Article By: Kevin Sharples (B.A.Sc., P.Eng.), Kurt Monteiro (B.A.Sc., P.Eng., LEED AP, HFDP, HBDP), Douglas Smith (BA.Sc., P.Eng.), Dan Larson (B.A.Sc., P.Eng., Eng. / ing., LEED AP BD+C), Andrew Caller (B.Eng., P.Eng., LEED AP), Greg Trypuc (P.Eng., LEED AP), Tony Spina (C.E.T.)
Life was very different four months ago. Practices like “social distancing”, “self isolation”, and “community spread” were not considered mainstream in January. In the wake of COVID-19, concern about the invisible is now visible on the face of every participant in every virtual meeting that (seemingly overnight) has become the norm.
Invisible threats—airborne pathogens like viruses and bacteria—have always been a central consideration in each of our mechanical designs. Limiting the spread of airborne pathogens plays a big role regardless of the building type and, in many spaces (such as healthcare and laboratory facilities) this is actually a design driver. Technology regularly leveraged in such spaces is now up for discussion in every building type—hotels, office buildings, restaurants, shopping centres—as building managers, operators, and developers examine every possibility in the context of opening up shared spaces in a safe and healthy way.
There is no conclusive, peer-reviewed research that confirms that SARS-CoV-2 is distributed by the HVAC system and, based on current infection patterns, the HVAC system is likely not a high transmission pathway for SARS-CoV-2. However, research is ongoing, and the solutions under consideration (some of which are outlined here) have demonstrated efficacy for other airborne pathogens.
Based on the research available to date, the most significant threat surrounding contracting COVID-19 is presented through direct contamination within the workplace and not airborne concerns. Insufficient social (physical) distancing, contact with contaminated surfaces, and subsequent contact with the hands, eyes, nose, and mouth are the more prevalent concerns in shared spaces during this pandemic. That being said, HVAC design is always evolving, and never more so than after a global pandemic. We must review the technology available with an open mind and a level head. A closer examination of preventative measures for this specific health concern may result in design and operations practices that further support overall wellness in indoor environments.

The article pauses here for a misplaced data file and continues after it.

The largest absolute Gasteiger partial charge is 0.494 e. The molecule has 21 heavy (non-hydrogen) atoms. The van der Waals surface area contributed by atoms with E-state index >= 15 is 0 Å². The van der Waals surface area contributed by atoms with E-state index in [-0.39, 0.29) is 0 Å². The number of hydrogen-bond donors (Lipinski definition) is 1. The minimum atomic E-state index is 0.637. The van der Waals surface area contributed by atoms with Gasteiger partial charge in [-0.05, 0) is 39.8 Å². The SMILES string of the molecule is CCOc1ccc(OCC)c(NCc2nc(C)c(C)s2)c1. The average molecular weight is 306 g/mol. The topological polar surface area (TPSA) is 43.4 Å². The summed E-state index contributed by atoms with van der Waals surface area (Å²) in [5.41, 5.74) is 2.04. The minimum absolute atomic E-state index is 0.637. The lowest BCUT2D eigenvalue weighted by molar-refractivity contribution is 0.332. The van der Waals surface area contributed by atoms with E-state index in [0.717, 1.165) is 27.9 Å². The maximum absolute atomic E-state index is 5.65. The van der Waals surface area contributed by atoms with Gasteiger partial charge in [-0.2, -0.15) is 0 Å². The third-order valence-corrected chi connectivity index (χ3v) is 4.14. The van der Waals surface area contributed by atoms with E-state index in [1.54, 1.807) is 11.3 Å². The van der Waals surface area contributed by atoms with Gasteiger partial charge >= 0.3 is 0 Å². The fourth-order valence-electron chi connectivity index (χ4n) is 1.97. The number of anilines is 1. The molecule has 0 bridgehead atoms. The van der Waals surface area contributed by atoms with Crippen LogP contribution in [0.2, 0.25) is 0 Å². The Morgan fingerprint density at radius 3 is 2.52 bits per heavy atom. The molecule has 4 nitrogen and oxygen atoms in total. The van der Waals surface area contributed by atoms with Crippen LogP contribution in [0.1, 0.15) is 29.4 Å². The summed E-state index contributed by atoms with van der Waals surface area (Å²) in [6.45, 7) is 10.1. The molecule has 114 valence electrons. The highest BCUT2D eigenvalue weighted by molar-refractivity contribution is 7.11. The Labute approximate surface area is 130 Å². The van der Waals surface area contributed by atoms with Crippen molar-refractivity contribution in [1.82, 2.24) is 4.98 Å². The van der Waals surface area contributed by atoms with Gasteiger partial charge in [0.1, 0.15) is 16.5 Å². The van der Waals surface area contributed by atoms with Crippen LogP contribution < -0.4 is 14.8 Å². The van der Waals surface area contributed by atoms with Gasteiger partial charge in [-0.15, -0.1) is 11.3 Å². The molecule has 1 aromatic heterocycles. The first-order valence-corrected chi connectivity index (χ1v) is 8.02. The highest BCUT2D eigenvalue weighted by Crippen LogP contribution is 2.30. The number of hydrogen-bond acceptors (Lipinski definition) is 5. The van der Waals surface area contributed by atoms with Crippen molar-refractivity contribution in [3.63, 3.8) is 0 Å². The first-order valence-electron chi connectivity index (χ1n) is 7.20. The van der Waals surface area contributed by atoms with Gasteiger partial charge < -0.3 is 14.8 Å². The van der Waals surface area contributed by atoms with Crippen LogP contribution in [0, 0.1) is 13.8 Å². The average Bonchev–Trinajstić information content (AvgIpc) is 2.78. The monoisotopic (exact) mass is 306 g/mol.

Before any decisions are made, a thorough understanding of the building systems involved, and the risks and benefits each part provides in the indoor air environment, is required. An under floor air distribution (UFAD) system circulates air differently than displacement ventilation or overhead air distribution. Airflow in partially or naturally ventilated buildings is variable and unpredictable, so the ability to actively manage the spread of airborne pathogens in buildings that implement these systems is not straightforward.
There is conclusive research demonstrating the direct relationship between the number of airborne particles and the rate of transmission among airborne pathogens. Most large particles in the air stream drop to the ground within two metres of where they were expelled—dropping outside of the “breathing zone”. Medium-sized particles move through spaces and HVAC systems, and are captured by the appropriate filters. Smaller particles—particles that can support the transfer of a virus like SARS-CoV-2—largely stay suspended in indoor spaces, and are not impacted by HVAC system air currents. It is, therefore, less likely that these particles would be captured by conventional HVAC media filters.
Drawing from our experience with healthcare design across the country, some possible design solutions that may help limit the spread of airborne pathogens include:
Without a cure or a vaccine for COVID-19, it is tempting for many to want to point to a single solution for the answer. But, if there’s one thing that 55 years of HVAC design has taught us, it’s that there is no “one size fits all” solution. The American Society of Heating, Refrigerating, and Air-Conditioning Engineers (ASHRAE) released a Position Document on Infectious Aerosols (Approved by ASHRAE Board of Directors on April 14, 2020). In this document, ASHRAE emphasizes that mitigating infectious aerosol dissemination should be a consideration in the design of all facilities, yet reminds that:
“The design and operation of HVAC systems can affect infectious aerosol transport, but they are only one part of an infection control bundle.” (ASHRAE Position Document on Infectious Aerosols, April 14, 2020)
We need to rely on one another’s strengths, balance innovation and skepticism, and work together to clear the air.
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Editor's Note: This article was originally published on May 13, 2020. As of June 9, 2020, research on the airborne nature of SARS-CoV-2 remains ongoing, with an increased amount of research conducted within a healthcare setting indicating the likelihood of airborne transmission. Much of this research remains inconclusive, though precautions are encouraged. Smith + Andersen continues to review available technology and provide our clients with appropriate solutions in conjunction with the latest research and technology available.